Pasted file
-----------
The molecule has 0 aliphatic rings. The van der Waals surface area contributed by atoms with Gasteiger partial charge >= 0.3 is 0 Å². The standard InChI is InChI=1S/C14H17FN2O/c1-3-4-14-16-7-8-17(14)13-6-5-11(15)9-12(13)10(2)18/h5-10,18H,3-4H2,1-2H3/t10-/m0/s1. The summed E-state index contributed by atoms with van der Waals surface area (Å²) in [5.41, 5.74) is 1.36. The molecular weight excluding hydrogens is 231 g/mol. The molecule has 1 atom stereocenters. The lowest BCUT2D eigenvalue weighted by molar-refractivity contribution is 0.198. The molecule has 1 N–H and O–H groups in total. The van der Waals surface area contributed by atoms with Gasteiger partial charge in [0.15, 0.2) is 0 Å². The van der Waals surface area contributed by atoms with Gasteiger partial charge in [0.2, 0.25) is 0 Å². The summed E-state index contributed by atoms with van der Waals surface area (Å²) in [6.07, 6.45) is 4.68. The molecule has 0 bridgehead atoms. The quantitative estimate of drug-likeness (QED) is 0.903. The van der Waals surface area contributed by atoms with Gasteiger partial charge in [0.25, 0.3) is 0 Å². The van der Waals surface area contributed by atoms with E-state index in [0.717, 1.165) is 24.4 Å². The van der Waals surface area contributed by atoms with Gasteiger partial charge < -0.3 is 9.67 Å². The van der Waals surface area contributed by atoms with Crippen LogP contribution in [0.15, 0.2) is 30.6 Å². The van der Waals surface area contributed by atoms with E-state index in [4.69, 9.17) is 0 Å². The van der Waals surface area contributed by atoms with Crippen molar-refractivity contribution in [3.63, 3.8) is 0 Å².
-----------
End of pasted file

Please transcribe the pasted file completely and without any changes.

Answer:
The molecule has 0 aliphatic rings. The van der Waals surface area contributed by atoms with Gasteiger partial charge >= 0.3 is 0 Å². The standard InChI is InChI=1S/C14H17FN2O/c1-3-4-14-16-7-8-17(14)13-6-5-11(15)9-12(13)10(2)18/h5-10,18H,3-4H2,1-2H3/t10-/m0/s1. The summed E-state index contributed by atoms with van der Waals surface area (Å²) in [5.41, 5.74) is 1.36. The molecular weight excluding hydrogens is 231 g/mol. The molecule has 1 atom stereocenters. The lowest BCUT2D eigenvalue weighted by molar-refractivity contribution is 0.198. The molecule has 1 N–H and O–H groups in total. The van der Waals surface area contributed by atoms with Gasteiger partial charge in [0.15, 0.2) is 0 Å². The van der Waals surface area contributed by atoms with Gasteiger partial charge in [0.2, 0.25) is 0 Å². The summed E-state index contributed by atoms with van der Waals surface area (Å²) in [6.07, 6.45) is 4.68. The molecule has 0 bridgehead atoms. The quantitative estimate of drug-likeness (QED) is 0.903. The van der Waals surface area contributed by atoms with Gasteiger partial charge in [0.25, 0.3) is 0 Å². The van der Waals surface area contributed by atoms with E-state index in [0.717, 1.165) is 24.4 Å². The van der Waals surface area contributed by atoms with Gasteiger partial charge < -0.3 is 9.67 Å². The van der Waals surface area contributed by atoms with Crippen LogP contribution in [0.15, 0.2) is 30.6 Å². The van der Waals surface area contributed by atoms with E-state index in [4.69, 9.17) is 0 Å². The van der Waals surface area contributed by atoms with Crippen molar-refractivity contribution in [3.63, 3.8) is 0 Å².